All chatter and laughter cease as the lights begin to dim. The audience holds its breath in anticipation.
Suddenly, the sound of a projector whirring to life appears out of nowhere. The first scene of the film, so carefully crafted, unfolds before the captivated viewers’ eyes. All too quickly, the last image on the screen fades away into oblivion, and someone starts applauding. One by one, the other audience members stand up, and they all cheer, clap, or whistle.
These men and women are enraptured by the film they just watched, but none of them saw what went on behind the scenes to create it. They only witnessed the finished product, and not the story behind it, but that’s only because the tale of the capstone has not been told yet.
First day of freshman year, Southeastern University’s film production students are made aware of a final project they must complete prior to graduation. This project is a senior capstone film, and it’s what some film majors describe as the climax or big finale of their degree.
Over the next three years, these students take a variety of directing, editing, and screenwriting courses in preparation for their capstone project. Once they’ve acquired the technical and creative skills they need to create their own short films, SEU’s film seniors begin working on their capstones.
“One of the most important things a film student needs to know before tackling a big project like a capstone is the 15 beats of their capstone story,” says Sky Vernon, a film production student at SEU. “The 15 is a set of questions that helps you outline and build your capstone story.”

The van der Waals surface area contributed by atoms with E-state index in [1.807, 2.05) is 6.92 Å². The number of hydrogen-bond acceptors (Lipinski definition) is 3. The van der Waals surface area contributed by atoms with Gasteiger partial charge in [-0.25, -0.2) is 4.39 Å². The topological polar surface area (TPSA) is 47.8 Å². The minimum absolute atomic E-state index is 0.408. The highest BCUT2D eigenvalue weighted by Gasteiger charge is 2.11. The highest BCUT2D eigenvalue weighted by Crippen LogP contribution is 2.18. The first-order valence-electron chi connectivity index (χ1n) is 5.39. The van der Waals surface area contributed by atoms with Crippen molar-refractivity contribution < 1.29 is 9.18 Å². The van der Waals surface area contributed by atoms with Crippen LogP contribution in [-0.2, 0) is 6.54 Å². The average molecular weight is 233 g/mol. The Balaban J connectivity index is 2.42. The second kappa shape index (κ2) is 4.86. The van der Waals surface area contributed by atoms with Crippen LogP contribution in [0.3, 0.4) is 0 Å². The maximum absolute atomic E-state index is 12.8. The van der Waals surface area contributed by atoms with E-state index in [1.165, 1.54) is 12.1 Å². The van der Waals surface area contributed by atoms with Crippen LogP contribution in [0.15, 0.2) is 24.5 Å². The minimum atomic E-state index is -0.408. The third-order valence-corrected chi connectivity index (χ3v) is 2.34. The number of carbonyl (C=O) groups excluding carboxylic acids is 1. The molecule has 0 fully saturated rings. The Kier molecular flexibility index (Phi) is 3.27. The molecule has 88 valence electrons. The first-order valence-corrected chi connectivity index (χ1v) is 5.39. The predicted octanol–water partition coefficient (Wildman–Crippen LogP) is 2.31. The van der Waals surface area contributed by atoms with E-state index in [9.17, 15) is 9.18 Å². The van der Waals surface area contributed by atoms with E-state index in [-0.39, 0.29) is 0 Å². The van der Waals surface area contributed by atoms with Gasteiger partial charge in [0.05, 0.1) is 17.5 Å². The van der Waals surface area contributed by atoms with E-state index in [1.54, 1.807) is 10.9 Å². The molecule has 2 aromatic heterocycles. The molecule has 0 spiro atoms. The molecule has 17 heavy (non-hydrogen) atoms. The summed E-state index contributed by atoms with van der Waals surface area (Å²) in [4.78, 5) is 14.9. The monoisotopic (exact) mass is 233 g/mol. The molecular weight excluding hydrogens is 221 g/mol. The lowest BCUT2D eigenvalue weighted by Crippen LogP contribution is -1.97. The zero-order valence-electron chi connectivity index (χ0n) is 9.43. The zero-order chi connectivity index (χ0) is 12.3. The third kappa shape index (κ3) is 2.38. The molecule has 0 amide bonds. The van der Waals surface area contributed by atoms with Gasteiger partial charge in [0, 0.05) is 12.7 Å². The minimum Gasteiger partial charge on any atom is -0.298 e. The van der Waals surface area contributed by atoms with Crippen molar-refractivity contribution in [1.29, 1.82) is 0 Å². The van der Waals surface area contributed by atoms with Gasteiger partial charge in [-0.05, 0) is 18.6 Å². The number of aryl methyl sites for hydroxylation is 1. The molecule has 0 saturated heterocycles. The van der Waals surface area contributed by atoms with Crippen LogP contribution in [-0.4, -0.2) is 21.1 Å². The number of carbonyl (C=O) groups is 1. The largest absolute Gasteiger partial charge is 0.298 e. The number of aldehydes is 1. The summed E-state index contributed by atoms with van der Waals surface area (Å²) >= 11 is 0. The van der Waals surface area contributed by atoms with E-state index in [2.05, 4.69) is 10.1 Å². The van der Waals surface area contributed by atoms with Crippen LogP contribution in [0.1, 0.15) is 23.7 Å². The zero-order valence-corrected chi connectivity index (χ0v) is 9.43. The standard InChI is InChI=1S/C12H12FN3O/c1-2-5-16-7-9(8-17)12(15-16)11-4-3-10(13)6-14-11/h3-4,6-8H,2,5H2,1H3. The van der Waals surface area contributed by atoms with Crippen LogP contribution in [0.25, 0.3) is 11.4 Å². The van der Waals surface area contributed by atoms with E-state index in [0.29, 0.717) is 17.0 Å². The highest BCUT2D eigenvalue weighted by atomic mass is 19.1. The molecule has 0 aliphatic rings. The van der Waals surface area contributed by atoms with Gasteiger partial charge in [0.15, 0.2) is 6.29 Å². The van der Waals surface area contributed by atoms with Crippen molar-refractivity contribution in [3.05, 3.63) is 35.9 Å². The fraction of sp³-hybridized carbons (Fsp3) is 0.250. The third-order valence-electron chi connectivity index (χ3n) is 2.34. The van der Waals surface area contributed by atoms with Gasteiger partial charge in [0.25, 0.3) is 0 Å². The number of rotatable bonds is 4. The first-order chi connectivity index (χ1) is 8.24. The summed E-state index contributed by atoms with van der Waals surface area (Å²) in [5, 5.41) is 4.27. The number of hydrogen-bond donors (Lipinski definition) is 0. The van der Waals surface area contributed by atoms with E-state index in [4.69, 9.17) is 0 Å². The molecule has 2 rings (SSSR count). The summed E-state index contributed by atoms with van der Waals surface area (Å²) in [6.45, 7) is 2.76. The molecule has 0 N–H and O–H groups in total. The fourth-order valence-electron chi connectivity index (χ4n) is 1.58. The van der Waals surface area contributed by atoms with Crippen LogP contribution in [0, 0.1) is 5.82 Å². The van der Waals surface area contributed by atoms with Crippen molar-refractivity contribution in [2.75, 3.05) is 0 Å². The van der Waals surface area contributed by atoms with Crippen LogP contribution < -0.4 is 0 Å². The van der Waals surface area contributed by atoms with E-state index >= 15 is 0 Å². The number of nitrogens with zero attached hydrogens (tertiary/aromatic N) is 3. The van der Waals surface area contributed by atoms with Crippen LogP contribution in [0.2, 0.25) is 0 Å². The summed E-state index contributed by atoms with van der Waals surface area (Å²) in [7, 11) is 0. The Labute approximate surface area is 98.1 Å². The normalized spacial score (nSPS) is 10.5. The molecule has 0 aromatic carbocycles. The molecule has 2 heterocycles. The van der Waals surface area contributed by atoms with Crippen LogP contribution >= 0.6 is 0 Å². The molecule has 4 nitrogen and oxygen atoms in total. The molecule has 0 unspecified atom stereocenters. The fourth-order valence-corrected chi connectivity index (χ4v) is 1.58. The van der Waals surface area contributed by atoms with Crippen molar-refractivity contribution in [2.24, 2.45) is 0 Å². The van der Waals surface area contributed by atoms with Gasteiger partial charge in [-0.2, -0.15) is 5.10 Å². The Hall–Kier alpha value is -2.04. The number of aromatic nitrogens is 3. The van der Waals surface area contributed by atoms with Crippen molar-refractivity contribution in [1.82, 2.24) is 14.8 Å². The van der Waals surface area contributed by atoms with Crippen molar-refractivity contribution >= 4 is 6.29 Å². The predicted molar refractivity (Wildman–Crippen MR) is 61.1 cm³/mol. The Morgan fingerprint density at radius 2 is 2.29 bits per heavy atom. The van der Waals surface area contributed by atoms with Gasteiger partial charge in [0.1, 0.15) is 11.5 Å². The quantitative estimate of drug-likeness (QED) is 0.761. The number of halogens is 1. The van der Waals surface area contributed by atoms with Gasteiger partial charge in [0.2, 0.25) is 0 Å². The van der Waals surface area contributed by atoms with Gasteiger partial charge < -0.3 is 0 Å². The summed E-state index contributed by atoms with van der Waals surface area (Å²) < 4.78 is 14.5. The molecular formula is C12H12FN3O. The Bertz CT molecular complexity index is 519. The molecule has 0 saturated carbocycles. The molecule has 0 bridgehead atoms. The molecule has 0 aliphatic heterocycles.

Story is King
A semester before they graduate, SEU’s film students meet weekly with Professor Christopher Clark, associate professor of film production, to work on revising and refining their capstone stories. “Story is king,” Clark often reminds them. He believes that an emphasis on storytelling is what sets these future professionals apart from others going into their field.
At the end of the semester, film seniors finish the first draft of their capstone script, and Professor Bethany Miller, associate professor of film, guides them through the next step of the filmmaking process. She goes through the scripts and makes a few small changes to them to make the stories more realistic to film.
After that’s done, the students put together a crew and start shooting. They typically get one weekend each to film their capstones, then comes the post-production phase, which can take up to several months.
Finally, SEU’s graduating seniors present their original capstone films to the public at an on-campus event known as the Senior Film Showcase. This showcase is the highlight of a film production student’s time at SEU.
“It’s why they’ve become a filmmaker. You’re not making your films for no one to watch. You’re making your films for some people to see,” says Clark.
Successful completion of this capstone project also provides film students with confidence as they enter their field upon graduation. Elisha Eaton, a film production student, explains, “It shows that you know what you’re doing, and that you’re ready to move on into the industry.”
Article by Emma Williams, SEU Communications Student
Photo by Victoria Casto, SEU Film Student